Prince Harry is rumoured to have a new love interest: Meghan Markle, a 35-year-old American television actress who lives in Toronto.
As is the way with these things, Ms Markle - best known for her role in the legal drama, Suits - combines her acting career with being a UN advocate and style blogger, boasting a million followers on Instagram, where she describes herself as a "lover of handwritten notes".
Reports declare that the two have been an item for six months, share a love of yoga, and sport matching friendship bracelets. The 32-year-old prince is described as "besotted".
One detail that no one seems unduly concerned about is that Markle is a divorcee, following a marriage to a film producer that ended in 2014.
"And why should they be?" those of a more nipperish persuasion may demand. Yet to anyone hoary enough to remember the sacrifice made in the Fifties by Princess Margaret, the nonchalance about such matters will represent a significant sea change.
After the Queen's sister made clear her plans to marry Group Captain Peter Townsend, a divorced war hero and former equerry to George VI, the relationship was called off. "Mindful of the Church's teaching that Christian marriage is indissoluble, and conscious of my duty to the Commonwealth, I have resolved to put these considerations before any others," ran her official statement on the matter.
Eleanor of Aquitaine
The prejudice against royal love interests who have previously been hitched goes back a long time. Certainly, in 1152, when Eleanor of Aquitaine renounced her position as Queen of France to wed burly, testosterone-pumped Henry II, her non-virginal status was used to undermine her. Rumours of her unqueenly sexual appetite abounded, and she was said to have enjoyed relations with her uncle, her new husband prior to wedlock, and his father.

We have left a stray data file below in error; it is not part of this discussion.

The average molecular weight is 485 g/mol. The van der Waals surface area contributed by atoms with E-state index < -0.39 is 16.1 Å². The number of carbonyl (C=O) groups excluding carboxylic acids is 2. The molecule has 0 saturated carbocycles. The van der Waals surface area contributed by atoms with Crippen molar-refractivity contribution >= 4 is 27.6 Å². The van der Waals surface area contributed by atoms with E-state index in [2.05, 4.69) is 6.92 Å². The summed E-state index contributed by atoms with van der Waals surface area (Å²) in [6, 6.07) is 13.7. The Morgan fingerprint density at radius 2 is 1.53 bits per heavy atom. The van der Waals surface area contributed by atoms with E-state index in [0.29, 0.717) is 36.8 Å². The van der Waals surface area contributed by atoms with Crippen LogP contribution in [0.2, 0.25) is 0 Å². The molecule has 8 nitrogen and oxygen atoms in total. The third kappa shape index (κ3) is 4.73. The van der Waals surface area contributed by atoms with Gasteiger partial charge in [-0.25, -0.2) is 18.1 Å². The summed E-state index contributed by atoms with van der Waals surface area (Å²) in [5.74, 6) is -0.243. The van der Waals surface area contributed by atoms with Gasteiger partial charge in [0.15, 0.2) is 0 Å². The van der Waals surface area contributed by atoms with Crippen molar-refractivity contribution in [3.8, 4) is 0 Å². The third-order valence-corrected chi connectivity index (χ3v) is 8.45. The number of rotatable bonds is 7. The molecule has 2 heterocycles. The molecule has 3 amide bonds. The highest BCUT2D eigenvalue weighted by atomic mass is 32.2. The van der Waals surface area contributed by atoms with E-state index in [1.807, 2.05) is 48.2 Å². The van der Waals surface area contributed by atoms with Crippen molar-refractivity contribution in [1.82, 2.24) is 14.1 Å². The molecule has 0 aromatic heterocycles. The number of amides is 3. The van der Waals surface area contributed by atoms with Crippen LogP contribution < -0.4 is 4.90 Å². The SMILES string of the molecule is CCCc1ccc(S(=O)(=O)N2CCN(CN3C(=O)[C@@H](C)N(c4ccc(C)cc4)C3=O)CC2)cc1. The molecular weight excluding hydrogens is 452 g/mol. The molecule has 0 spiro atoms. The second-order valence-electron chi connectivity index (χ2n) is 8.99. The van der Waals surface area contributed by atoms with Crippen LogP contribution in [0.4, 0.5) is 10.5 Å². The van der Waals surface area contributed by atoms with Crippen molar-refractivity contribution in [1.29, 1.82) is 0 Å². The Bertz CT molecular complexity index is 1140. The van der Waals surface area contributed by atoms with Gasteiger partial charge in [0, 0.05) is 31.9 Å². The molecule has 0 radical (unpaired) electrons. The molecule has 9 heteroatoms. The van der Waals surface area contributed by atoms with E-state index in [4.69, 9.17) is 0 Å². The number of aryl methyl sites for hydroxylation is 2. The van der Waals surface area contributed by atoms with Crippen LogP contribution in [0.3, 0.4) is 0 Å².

Caroline of Brunswick
In the 15th century, widow Elizabeth Woodville was accused of deploying witchcraft to charm Edward IV, so extraordinary was it for royalty not to be united with virginal stock. More typically, having already seen off three wives, Henry VIII argued that his repulsion for Anne of Cleves lay in her being "no maid"; while George IV was similarly dismissive of his detested Caroline of Brunswick's virtues, informing Lord Minto that she had mixed tooth powder and water to fake hymeneal blood. The message was clear: while a male royal was expected to have a past, his intended must produce a (genuinely) bloodied bedsheet.
George III's Royal Marriages Act of 1772, requiring royals to obtain permission from the Sovereign to wed, marked his attempt to inculcate Protestant family values: no Catholics, no commoners, and certainly no one who had been married before (his son George IV's paramour, Mrs Fitzherbert, being all three).
Of course, the most dramatic altercation over a royal and a divorcee came in the abdication crisis of 1936, when Edward VIII sought to marry Wallis Simpson. Mrs Simpson, notoriously, was an American socialite divorced from her first husband, while attempting to shed a second, and was considered nothing if not sexually and socially knowing, if rumours concerning her Shanghai brothel tricks and upwardly mobile aspirations were to be believed.
When George V died in January 1936, prime minister Stanley Baldwin made clear that the government, popular opinion and the overseas dominions (now the Commonwealth) could not approve the new king's marital ambitions; not least in his capacity as head of the Church of England, which did not permit remarriage following separation. If Edward married against the advice of his ministers, it would cause the government to resign, creating a constitutional crisis.